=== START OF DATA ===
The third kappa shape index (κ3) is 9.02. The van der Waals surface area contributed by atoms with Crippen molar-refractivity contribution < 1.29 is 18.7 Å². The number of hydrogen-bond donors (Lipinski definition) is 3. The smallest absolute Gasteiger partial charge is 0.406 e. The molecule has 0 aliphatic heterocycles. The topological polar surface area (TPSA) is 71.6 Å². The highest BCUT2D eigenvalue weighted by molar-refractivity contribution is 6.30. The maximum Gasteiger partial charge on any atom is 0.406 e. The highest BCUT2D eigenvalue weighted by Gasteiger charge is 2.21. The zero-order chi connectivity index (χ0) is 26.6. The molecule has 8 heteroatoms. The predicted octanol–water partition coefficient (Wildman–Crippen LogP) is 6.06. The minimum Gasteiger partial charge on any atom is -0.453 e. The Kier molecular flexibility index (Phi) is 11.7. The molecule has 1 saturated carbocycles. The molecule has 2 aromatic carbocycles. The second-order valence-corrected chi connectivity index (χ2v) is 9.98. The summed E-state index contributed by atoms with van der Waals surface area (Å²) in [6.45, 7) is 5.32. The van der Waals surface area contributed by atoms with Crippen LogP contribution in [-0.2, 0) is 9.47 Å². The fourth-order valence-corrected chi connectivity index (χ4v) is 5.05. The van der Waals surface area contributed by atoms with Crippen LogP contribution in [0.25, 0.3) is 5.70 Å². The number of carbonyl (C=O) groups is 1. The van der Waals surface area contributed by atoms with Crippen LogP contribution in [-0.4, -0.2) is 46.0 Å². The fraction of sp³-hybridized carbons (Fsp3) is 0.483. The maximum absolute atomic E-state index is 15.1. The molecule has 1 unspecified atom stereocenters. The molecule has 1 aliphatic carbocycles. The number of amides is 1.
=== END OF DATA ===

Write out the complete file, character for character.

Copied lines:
The third kappa shape index (κ3) is 9.02. The van der Waals surface area contributed by atoms with Crippen molar-refractivity contribution < 1.29 is 18.7 Å². The number of hydrogen-bond donors (Lipinski definition) is 3. The smallest absolute Gasteiger partial charge is 0.406 e. The molecule has 0 aliphatic heterocycles. The topological polar surface area (TPSA) is 71.6 Å². The highest BCUT2D eigenvalue weighted by molar-refractivity contribution is 6.30. The maximum Gasteiger partial charge on any atom is 0.406 e. The highest BCUT2D eigenvalue weighted by Gasteiger charge is 2.21. The zero-order chi connectivity index (χ0) is 26.6. The molecule has 8 heteroatoms. The predicted octanol–water partition coefficient (Wildman–Crippen LogP) is 6.06. The minimum Gasteiger partial charge on any atom is -0.453 e. The Kier molecular flexibility index (Phi) is 11.7. The molecule has 1 saturated carbocycles. The molecule has 2 aromatic carbocycles. The second-order valence-corrected chi connectivity index (χ2v) is 9.98. The summed E-state index contributed by atoms with van der Waals surface area (Å²) in [6.45, 7) is 5.32. The van der Waals surface area contributed by atoms with Crippen LogP contribution in [-0.2, 0) is 9.47 Å². The fourth-order valence-corrected chi connectivity index (χ4v) is 5.05. The van der Waals surface area contributed by atoms with Crippen LogP contribution in [0.25, 0.3) is 5.70 Å². The number of carbonyl (C=O) groups is 1. The van der Waals surface area contributed by atoms with Crippen LogP contribution in [-0.4, -0.2) is 46.0 Å². The fraction of sp³-hybridized carbons (Fsp3) is 0.483. The maximum absolute atomic E-state index is 15.1. The molecule has 1 unspecified atom stereocenters. The molecule has 1 aliphatic carbocycles. The number of amides is 1.